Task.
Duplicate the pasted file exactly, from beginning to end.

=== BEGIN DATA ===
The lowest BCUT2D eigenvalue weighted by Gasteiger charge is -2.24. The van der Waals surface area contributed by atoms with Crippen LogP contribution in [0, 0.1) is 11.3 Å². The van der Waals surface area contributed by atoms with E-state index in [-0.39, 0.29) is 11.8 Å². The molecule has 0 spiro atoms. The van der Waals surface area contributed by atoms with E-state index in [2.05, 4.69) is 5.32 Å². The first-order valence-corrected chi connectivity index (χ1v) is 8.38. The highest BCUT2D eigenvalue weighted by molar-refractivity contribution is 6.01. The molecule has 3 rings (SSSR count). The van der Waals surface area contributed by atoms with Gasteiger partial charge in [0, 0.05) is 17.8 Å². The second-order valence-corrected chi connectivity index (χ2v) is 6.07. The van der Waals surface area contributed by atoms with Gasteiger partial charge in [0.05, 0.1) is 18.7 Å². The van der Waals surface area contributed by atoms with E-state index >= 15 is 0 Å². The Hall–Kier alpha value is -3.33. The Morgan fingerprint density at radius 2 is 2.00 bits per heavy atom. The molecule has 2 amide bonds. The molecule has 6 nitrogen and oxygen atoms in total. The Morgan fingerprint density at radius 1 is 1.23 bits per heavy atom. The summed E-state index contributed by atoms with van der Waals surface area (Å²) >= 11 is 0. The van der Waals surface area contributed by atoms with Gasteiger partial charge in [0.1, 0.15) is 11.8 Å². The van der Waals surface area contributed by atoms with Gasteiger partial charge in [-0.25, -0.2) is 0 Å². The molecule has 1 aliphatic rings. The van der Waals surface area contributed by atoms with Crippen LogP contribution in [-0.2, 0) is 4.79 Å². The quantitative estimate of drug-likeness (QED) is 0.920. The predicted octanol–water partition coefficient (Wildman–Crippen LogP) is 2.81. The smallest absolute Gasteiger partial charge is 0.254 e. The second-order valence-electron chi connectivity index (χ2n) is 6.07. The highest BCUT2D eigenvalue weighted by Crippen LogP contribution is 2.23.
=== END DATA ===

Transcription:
The lowest BCUT2D eigenvalue weighted by Gasteiger charge is -2.24. The van der Waals surface area contributed by atoms with Crippen LogP contribution in [0, 0.1) is 11.3 Å². The van der Waals surface area contributed by atoms with E-state index in [-0.39, 0.29) is 11.8 Å². The molecule has 0 spiro atoms. The van der Waals surface area contributed by atoms with E-state index in [2.05, 4.69) is 5.32 Å². The first-order valence-corrected chi connectivity index (χ1v) is 8.38. The highest BCUT2D eigenvalue weighted by molar-refractivity contribution is 6.01. The molecule has 3 rings (SSSR count). The van der Waals surface area contributed by atoms with Gasteiger partial charge in [0, 0.05) is 17.8 Å². The second-order valence-corrected chi connectivity index (χ2v) is 6.07. The van der Waals surface area contributed by atoms with Gasteiger partial charge in [0.05, 0.1) is 18.7 Å². The van der Waals surface area contributed by atoms with E-state index >= 15 is 0 Å². The Hall–Kier alpha value is -3.33. The Morgan fingerprint density at radius 2 is 2.00 bits per heavy atom. The molecule has 2 amide bonds. The molecule has 6 nitrogen and oxygen atoms in total. The Morgan fingerprint density at radius 1 is 1.23 bits per heavy atom. The summed E-state index contributed by atoms with van der Waals surface area (Å²) >= 11 is 0. The van der Waals surface area contributed by atoms with Gasteiger partial charge in [0.1, 0.15) is 11.8 Å². The van der Waals surface area contributed by atoms with Gasteiger partial charge in [-0.25, -0.2) is 0 Å². The molecule has 1 aliphatic rings. The van der Waals surface area contributed by atoms with Crippen LogP contribution in [-0.2, 0) is 4.79 Å². The quantitative estimate of drug-likeness (QED) is 0.920. The predicted octanol–water partition coefficient (Wildman–Crippen LogP) is 2.81. The smallest absolute Gasteiger partial charge is 0.254 e. The second-order valence-electron chi connectivity index (χ2n) is 6.07. The highest BCUT2D eigenvalue weighted by Crippen LogP contribution is 2.23.